119 Turtles Rescued from Cape Cod Beaches and Treated by Aquarium
After a slow start to the annual sea turtle stranding season, the New England Aquarium in Boston, Mass., is treating an increasing number of hypothermic turtles rescued from Cape Cod beaches, with partner organizations stepping in to help transport and rehabilitate the animals.
Rescue and animal health staff at the Aquarium’s Sea Turtle Hospital in Quincy, Mass., have so far cared for 119 sea turtles: 109 critically endangered Kemp’s ridley turtles, eight green turtles, and two loggerheads. The turtles are receiving treatment for life-threatening medical conditions including pneumonia and dehydration, a result of days or weeks of hypothermia and the inability to feed.
[Related: Sea Turtles Returned to the Wild]
“After months of planning and preparation, our team has mobilized quickly to triage these animals as temperatures dip in Cape Cod Bay and lead to more and more strandings,” said Adam Kennedy, manager of rescue and rehabilitation.
Each year, hundreds of cold-stunned sea turtles wash up on the beaches of Cape Cod. Because of the rapidly changing water temperature and wind pattern, many turtles cannot escape the hook-like area of Cape Cod Bay before becoming hypothermic. Starting in October, staff and volunteers with Massachusetts Audubon Wellfleet Bay Wildlife Sanctuary begin to comb the beaches looking for stranded, hypothermic turtles that are then transported to the Aquarium’s Sea Turtle Hospital. This year, the season got off to a late start due to temperature fluctuations that kept Cape Cod Bay warm, with the first few turtles admitted to the Sea Turtle Hospital on 17 November. Two of the more unusual cases include a loggerhead as well as a 20-pound green turtle.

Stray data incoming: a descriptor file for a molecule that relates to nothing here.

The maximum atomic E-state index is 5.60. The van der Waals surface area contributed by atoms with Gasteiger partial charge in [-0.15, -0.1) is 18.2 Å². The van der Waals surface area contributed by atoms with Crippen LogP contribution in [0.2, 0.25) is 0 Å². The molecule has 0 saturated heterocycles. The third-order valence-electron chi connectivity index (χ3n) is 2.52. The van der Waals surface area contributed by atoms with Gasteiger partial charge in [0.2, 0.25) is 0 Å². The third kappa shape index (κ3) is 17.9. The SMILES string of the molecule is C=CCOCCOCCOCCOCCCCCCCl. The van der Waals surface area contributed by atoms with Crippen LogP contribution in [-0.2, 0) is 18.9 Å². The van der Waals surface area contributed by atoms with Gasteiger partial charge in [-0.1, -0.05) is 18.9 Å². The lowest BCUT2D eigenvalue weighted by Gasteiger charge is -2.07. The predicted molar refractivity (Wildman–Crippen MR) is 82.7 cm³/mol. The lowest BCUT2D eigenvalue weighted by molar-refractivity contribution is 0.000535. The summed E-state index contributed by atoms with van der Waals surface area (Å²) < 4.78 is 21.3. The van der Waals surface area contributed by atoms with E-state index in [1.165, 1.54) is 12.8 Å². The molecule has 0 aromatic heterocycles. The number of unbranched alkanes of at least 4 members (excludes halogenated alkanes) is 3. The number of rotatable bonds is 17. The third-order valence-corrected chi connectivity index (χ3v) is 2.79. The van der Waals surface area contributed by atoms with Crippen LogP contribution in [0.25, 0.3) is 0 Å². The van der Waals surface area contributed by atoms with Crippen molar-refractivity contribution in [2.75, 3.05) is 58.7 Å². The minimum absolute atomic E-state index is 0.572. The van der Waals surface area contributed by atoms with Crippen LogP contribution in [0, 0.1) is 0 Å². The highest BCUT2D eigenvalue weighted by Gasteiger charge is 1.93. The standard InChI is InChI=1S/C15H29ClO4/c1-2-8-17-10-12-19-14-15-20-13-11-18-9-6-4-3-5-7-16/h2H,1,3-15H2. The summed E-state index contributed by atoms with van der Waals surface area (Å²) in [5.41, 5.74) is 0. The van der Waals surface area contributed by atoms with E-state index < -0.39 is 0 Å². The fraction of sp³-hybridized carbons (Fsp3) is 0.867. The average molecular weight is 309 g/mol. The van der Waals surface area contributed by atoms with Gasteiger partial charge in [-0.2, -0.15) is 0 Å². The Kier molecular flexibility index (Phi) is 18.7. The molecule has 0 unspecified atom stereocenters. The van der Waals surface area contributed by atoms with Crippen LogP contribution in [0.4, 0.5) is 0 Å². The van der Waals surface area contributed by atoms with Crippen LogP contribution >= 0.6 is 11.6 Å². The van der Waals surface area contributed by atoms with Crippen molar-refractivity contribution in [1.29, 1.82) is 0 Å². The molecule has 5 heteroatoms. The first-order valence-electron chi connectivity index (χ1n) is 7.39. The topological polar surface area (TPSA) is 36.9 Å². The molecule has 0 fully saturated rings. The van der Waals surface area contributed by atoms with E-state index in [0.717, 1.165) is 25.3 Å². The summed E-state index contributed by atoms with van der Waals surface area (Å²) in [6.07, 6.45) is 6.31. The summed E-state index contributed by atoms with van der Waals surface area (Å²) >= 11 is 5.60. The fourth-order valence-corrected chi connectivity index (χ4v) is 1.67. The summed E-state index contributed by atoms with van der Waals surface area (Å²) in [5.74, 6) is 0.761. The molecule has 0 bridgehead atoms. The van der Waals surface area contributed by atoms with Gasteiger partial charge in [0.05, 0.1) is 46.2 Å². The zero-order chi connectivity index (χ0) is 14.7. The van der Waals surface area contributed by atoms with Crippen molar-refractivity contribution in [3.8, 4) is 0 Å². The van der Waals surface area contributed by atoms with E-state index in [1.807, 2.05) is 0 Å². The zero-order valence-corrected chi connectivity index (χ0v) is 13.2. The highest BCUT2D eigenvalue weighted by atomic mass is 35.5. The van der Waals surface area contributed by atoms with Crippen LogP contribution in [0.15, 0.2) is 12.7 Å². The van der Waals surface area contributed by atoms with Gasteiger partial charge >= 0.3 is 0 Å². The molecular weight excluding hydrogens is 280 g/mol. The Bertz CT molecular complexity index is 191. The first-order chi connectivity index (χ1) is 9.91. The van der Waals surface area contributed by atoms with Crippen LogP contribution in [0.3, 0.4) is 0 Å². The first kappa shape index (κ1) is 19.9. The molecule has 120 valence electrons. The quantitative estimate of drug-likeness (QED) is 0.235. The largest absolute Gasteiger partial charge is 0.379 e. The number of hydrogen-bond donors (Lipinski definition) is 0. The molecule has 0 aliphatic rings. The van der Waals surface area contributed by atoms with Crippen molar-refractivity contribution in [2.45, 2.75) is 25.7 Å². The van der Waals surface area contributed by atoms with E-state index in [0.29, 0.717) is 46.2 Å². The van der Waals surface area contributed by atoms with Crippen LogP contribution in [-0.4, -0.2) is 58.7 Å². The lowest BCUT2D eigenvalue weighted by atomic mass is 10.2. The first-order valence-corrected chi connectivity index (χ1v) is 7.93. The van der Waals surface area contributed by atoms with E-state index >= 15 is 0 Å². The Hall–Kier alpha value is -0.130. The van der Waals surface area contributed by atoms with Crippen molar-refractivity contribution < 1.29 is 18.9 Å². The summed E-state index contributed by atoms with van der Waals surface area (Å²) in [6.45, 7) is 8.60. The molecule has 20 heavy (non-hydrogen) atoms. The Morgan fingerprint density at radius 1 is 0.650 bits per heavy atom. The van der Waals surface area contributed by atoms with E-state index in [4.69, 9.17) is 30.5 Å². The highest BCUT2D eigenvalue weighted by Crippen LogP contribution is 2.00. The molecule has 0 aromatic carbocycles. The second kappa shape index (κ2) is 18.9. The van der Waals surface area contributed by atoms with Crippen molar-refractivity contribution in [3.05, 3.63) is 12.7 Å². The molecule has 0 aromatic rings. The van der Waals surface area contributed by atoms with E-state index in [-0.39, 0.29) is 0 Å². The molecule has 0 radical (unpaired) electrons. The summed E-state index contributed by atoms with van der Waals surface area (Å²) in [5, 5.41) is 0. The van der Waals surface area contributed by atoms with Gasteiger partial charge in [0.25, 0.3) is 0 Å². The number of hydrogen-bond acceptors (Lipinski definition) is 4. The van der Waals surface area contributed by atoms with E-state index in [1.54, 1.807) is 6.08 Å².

[Related: Record Number of Sea Turtles Rescued]
“Early in the season, we typically see the smaller Kemp’s ridley and green turtles. The larger loggerhead turtles will start to wash ashore in December, though we saw our first loggerhead of the season on Thanksgiving Day. Every case is unique, and each turtle receives specific care based on its condition,” said Dr. Charles Innis, Director of Animal Health at the Aquarium.
Hospitalized turtles are managed similarly to hospitalized people. They are assigned an identification number, a medical record is created, and they are evaluated to determine the nature of their illness. The turtles are assessed through physical examination, bloodwork, X-rays, and measurement of heart rate and respiratory rate. Due to the severity of their illness, many turtles require weeks or months of treatment, including fluid therapy and antibiotics.
Once turtles are stabilized, the Aquarium’s veterinarians will clear them for travel to a secondary rehabilitation facility. The Aquarium works closely with colleagues at the National Oceanic and Atmospheric Administration’s (NOAA) Fisheries Service to identify rehabilitation centers across the country that can accept the stabilized turtles, making room for new arrivals in Massachusetts. The non-profit organization Turtles Fly Too plays a key role in transporting the turtles to these facilities. Volunteer pilots with Turtles Fly Too flew more than 40 turtles from the New England Aquarium and National Marine Life Center south where they will continue rehabilitation before being released back into the ocean. The partner organizations providing care include the South Carolina Aquarium, the Georgia Sea Turtle Center, North Carolina Aquariums, and the Karen Beasley Sea Turtle Rescue and Rehabilitation Center.
Photos credit: ©New England Aquarium
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